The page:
Do you love cocktails You’ve probably wondered about the term Triple Sec – what is that actually? In the following text, you will find out where the difference between Curacao is, what alternatives there are and which brand is also drunk pure.
History and etymology
Discovered by the Dutch in 1499, the island of Curaçao lies off the coast of Venezuela in the Caribbean. The first settlers tried to grow oranges – but only inedible bitter oranges came out. In order to use it anyway, they flavored different types of alcohol with it: This was the birth of the orange liqueur Curaçao.
Especially dry orange liqueur is called “Triple Sec”. “Sec” is the French word for “dry” – the drink is, therefore “triple dry”. Both Curaçao and Triple Sec are not legally protected terms, so you could also call your apple juice that.
Rule of thumb: We speak of triple sec from an alcohol content of 30 percent by volume.
Sangria, Cosmopolitan, Mai Tai – Orange liqueur is used in many cocktails. It is usually served neat as a digestif, on ice with a bit of orange juice, and as an aperitif. The advantage of Triple Sec is the high sugar content of up to 250g per liter, which makes the liqueur a good base for mixed drinks with hot alcohol. The bitter aroma of the oranges prevents an overly sugary taste.
The difference? none!
In fact, there is no regulated difference between Curaçao and Triple Sec. Only high-quality brand names such as Cointreau reserve the right to a binding purity level and often remove the word triple from their designation so that there is no risk of confusion with cheap products.
Even if that sounds disappointing: The blue variant is nothing more than orange liqueur colored with blue dye. Until the invention of Blue Curacao, there was no way to create blue cocktails – and that was precisely what the burgeoning disco scene of the 1970s was passionate about. The combination of the food coloring Brilliant Blue FCF with the orange bitter substances of Triple Sec finally caused the blue revolution among bartenders.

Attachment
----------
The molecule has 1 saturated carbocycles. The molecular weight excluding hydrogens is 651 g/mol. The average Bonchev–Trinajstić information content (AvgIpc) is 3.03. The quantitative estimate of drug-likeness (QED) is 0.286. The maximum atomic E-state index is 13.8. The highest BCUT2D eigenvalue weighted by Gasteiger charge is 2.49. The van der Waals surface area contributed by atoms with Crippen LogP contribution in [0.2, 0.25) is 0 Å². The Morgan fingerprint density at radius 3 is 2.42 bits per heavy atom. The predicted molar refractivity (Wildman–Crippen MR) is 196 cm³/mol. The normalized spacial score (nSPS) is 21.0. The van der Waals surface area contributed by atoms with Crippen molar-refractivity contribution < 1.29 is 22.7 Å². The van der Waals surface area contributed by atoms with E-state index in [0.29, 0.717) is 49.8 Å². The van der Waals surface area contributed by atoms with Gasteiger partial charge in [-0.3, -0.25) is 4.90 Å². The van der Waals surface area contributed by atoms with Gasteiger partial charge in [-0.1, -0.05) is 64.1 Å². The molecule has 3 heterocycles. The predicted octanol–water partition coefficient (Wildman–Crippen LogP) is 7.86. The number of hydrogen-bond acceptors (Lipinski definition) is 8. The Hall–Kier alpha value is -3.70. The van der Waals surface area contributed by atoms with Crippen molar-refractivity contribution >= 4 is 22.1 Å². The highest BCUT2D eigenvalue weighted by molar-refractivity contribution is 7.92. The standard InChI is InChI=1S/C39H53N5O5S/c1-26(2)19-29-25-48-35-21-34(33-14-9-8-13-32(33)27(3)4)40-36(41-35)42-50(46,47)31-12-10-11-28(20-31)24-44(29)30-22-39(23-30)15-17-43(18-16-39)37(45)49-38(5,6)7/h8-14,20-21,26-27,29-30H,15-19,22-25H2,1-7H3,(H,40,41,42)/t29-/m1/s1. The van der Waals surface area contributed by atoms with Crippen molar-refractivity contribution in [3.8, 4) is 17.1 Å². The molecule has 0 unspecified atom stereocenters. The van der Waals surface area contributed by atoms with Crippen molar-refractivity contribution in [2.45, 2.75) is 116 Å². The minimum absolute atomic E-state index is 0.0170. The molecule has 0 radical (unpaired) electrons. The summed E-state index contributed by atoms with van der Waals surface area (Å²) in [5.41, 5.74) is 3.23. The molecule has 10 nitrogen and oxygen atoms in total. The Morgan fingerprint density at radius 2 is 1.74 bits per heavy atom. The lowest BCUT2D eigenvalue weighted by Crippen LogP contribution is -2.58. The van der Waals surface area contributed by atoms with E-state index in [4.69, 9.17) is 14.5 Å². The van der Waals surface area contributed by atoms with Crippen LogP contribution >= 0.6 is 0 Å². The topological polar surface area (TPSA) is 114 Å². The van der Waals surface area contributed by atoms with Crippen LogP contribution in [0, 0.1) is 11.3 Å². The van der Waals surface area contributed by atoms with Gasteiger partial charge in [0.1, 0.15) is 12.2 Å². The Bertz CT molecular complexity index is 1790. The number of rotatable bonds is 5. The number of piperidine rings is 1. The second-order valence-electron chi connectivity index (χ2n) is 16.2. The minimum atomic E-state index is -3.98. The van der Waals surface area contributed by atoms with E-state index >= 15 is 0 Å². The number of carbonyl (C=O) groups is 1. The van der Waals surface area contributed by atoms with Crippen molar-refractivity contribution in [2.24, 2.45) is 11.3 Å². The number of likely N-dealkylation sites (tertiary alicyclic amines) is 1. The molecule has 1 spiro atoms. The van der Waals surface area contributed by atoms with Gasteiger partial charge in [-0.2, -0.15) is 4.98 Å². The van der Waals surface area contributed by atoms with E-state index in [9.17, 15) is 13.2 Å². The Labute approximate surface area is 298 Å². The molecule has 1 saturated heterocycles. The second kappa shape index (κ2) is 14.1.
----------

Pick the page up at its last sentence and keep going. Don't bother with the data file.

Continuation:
Five famous brands
- Cointreau – has been around for more than 150 years
– is considered a classic among bitter orange liqueurs
– is also used as a baking ingredient
- Grand Marnier – is often mixed with cognac
– Prices between 20 and 500 euros
– is suitable for pure enjoyment
- Mandarine Napoléon – based on Sicilian mandarins
– Matured in oak barrels for two years
– is distilled with herbs and spices
- Freimeisterkollektiv – a young German brand
– very low sugar content
– perfect for pure enjoyment or in short shoots
- Family Senior Original – has been manufactured on the island that gives it its name since 1896
– based on neutral alcohol
– Fruit basis are wild bitter oranges
- Le Favori – Made in France since 1876
– perfect for dessert refinement
– Orange peels soaked in neutral alcohol
Alternatives for cocktails
Brandy is the simplest alternative and tastes the closest to the original, especially if a piece of orange peel is added to the glass. The range of possibilities is limited as the characteristic aroma of bitter oranges is not easy to recreate. For non-alcoholic versions, you can use dried orange zest or some grapefruit juice.